"This program, I so believe in it," Madi said, "because it will allow the 09L to concentrate as interpreter on the higher level meetings while these Soldiers (assist) their platoon leaders and commanders."
Assigned to 5th Bde., 2nd Inf. Div., Madi coordinates between the foreign language center and his chain of command, oversees the students' daily activities and takes an active role in developing the curriculum. He authored a cultural checklist used by all Soldiers in the brigade to evaluate their interactions with Iraqis.
Meanwhile, Tunnell and his subordinate commanders are leading from the front.
"The command emphasis for 5th Bde., 2nd Inf. Div. is phenomenal," Pawelek said. "Colonel Tunnell and his commanders come here weekly every Friday. Even when they go (on temporary duty), they do make-up classes."
The brigade chain of command, like its LES students, copes with practical scenarios and learns the protocols of speaking to village leaders and working with interpreters.
"Each battalion has really taken the project to heart," Tunnell said.
Command emphasis on the program exacts a price. The 106 5th Brigade Soldiers in LES training are lost to their units for the 10 months of the course. While enrolled, learning language and culture is their top priority.
"I want him to have a set of capabilities," Allen said, "language skills and to understand the Arab mind set from the enemy perspective and from the Arab cultural mind set."
The 5th Bde., 2nd Inf. Div. design is for LESs to join company intelligence support teams, cells that will interpret cultural information and make assessments about it. In addition to the LES, the company command post will include an intelligence analyst, a chemical NCO trained as a formal analyst by a Military Intelligence branch mobile training team, and a tactical site exploitation technician trained in the key aspects of finding clues and evidence on objectives.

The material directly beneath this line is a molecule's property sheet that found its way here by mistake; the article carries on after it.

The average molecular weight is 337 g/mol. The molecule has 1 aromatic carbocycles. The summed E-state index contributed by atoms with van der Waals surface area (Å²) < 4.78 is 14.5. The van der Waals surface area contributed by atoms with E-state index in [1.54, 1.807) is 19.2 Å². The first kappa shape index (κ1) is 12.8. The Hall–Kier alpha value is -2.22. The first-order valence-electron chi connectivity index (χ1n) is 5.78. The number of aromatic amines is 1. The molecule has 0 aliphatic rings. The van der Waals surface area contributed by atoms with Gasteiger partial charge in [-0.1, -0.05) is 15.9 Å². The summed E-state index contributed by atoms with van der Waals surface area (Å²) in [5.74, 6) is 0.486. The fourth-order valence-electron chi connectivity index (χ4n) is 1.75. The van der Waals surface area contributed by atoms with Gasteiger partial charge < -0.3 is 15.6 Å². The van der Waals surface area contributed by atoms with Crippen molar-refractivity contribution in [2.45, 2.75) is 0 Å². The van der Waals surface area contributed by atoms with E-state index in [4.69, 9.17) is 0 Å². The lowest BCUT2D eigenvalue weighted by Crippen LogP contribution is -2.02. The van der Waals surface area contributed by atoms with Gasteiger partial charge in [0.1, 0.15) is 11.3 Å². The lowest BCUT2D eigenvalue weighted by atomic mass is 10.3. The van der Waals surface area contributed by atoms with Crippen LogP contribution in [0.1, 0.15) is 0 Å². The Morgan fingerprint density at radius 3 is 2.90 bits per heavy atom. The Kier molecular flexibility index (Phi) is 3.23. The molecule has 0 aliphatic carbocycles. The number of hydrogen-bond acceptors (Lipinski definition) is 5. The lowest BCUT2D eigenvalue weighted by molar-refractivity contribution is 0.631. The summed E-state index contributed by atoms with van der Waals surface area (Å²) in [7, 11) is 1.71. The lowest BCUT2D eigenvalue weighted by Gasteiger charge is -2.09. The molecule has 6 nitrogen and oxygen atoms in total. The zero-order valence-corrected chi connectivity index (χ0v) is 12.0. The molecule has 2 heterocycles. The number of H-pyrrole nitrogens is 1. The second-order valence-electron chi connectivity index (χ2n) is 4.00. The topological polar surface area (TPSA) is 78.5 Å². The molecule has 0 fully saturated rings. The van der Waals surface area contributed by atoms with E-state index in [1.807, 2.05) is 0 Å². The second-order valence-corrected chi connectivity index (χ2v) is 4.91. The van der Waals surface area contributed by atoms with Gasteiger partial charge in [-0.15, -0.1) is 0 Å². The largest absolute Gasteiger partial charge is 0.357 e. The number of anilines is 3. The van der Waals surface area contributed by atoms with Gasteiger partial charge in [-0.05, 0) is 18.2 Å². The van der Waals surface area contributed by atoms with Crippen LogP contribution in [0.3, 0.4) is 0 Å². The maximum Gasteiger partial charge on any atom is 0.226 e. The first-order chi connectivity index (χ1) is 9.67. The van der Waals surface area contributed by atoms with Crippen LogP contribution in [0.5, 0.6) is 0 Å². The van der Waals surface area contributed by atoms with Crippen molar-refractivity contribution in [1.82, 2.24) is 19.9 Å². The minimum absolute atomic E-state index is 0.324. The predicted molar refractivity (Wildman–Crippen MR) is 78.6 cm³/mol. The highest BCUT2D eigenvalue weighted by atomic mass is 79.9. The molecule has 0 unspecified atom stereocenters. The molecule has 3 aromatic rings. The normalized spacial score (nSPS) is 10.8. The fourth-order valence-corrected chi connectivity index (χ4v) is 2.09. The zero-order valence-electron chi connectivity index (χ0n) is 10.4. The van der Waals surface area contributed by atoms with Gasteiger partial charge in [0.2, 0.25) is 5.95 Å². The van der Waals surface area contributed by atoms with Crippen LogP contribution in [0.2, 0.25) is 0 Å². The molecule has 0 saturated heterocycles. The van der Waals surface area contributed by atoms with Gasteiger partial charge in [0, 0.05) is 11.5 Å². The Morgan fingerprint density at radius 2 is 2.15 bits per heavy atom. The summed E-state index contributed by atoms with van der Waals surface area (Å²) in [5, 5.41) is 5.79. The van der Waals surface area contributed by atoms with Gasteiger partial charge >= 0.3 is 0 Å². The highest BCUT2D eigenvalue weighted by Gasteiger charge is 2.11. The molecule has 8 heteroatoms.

The Soldiers in the program volunteer to be LESs and are approved by their battalion commanders. They come with a necessary sense of purpose; three 4th Bde., 2nd Inf. Div. Soldiers have lost their lives performing LES duties.
"I am impressed how motivated the Soldiers are," Madi said. "We had 23 open slots for one class. We got over 50 (volunteers)."
Though LESs students have stayed separated from their units, the Soldiers have
participated in brigade training as
Arabic-speaking role players, civilians
on the battlefield, even in their future capacities as their Arabic skill levels permitted.
The brigade purposely started the classes early so the Soldiers would complete training before its mission readiness exercise, its final certification before deployment. The LESs will be fully integrated into it and exercised by it.
Classes are set to graduate April 18, June 20, Aug. 1 and Sept. 19. But they won't be done.
"Our goal is having them come back once a week for refresher training," Pawelek said. "The other plan is to slowly introduce the Iraqi dialect.
"Once their equipment is shipped, right before block leave, we want to bring them back for a five-day iso-immersion, pulling them back to have breakfast, lunch and dinner with their instructors, go to class 10 hours a day and have social activities at night," he said.
With input from the 5th Bde., 2nd Inf. Div. staff and chain of command, 09L
Soldiers, deployed LESs, the Fort Lewis Foreign Language Center faculty and staff, the concept of the language-enabled Soldier has grown past the original 4th Bde., 2nd Inf. Div. concept, meeting the growing needs of deployed leaders at all levels.
"The LES has gone far beyond, based on the foundation 4-2 set and based on Col. Tunnell's vision of his capabilities end state, what anyone expected," Allen said.
Don Kramer is a reporter with the Fort Lewis Northwest Guardian